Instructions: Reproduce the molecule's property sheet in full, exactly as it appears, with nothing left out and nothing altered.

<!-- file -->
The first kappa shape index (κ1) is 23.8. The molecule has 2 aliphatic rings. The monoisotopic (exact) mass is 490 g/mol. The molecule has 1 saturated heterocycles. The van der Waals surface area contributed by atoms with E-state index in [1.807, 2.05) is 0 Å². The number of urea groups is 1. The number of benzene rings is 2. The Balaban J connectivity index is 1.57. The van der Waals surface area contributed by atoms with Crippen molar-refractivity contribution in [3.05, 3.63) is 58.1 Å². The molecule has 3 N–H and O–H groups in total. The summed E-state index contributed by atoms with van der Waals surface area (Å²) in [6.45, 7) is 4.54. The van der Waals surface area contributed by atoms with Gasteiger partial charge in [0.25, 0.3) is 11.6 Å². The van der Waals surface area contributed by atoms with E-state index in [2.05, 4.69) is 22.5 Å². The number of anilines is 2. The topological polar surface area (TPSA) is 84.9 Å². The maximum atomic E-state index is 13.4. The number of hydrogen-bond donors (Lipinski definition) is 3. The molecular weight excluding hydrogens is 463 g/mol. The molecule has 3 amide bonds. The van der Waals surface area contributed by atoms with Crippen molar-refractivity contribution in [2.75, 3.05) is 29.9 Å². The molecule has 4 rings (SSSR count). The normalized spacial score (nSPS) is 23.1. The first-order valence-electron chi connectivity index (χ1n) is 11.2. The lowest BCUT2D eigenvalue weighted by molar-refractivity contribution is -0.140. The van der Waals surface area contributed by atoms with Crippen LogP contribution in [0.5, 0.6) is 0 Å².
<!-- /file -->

The first kappa shape index (κ1) is 23.8. The molecule has 2 aliphatic rings. The monoisotopic (exact) mass is 490 g/mol. The molecule has 1 saturated heterocycles. The van der Waals surface area contributed by atoms with E-state index in [1.807, 2.05) is 0 Å². The number of urea groups is 1. The number of benzene rings is 2. The Balaban J connectivity index is 1.57. The van der Waals surface area contributed by atoms with Crippen molar-refractivity contribution in [3.05, 3.63) is 58.1 Å². The molecule has 3 N–H and O–H groups in total. The summed E-state index contributed by atoms with van der Waals surface area (Å²) in [6.45, 7) is 4.54. The van der Waals surface area contributed by atoms with Gasteiger partial charge in [0.25, 0.3) is 11.6 Å². The van der Waals surface area contributed by atoms with E-state index in [2.05, 4.69) is 22.5 Å². The number of anilines is 2. The topological polar surface area (TPSA) is 84.9 Å². The maximum atomic E-state index is 13.4. The number of hydrogen-bond donors (Lipinski definition) is 3. The molecular weight excluding hydrogens is 463 g/mol. The molecule has 3 amide bonds. The van der Waals surface area contributed by atoms with Crippen molar-refractivity contribution in [2.75, 3.05) is 29.9 Å². The molecule has 4 rings (SSSR count). The normalized spacial score (nSPS) is 23.1. The first-order valence-electron chi connectivity index (χ1n) is 11.2. The lowest BCUT2D eigenvalue weighted by molar-refractivity contribution is -0.140. The van der Waals surface area contributed by atoms with Crippen LogP contribution in [0.5, 0.6) is 0 Å².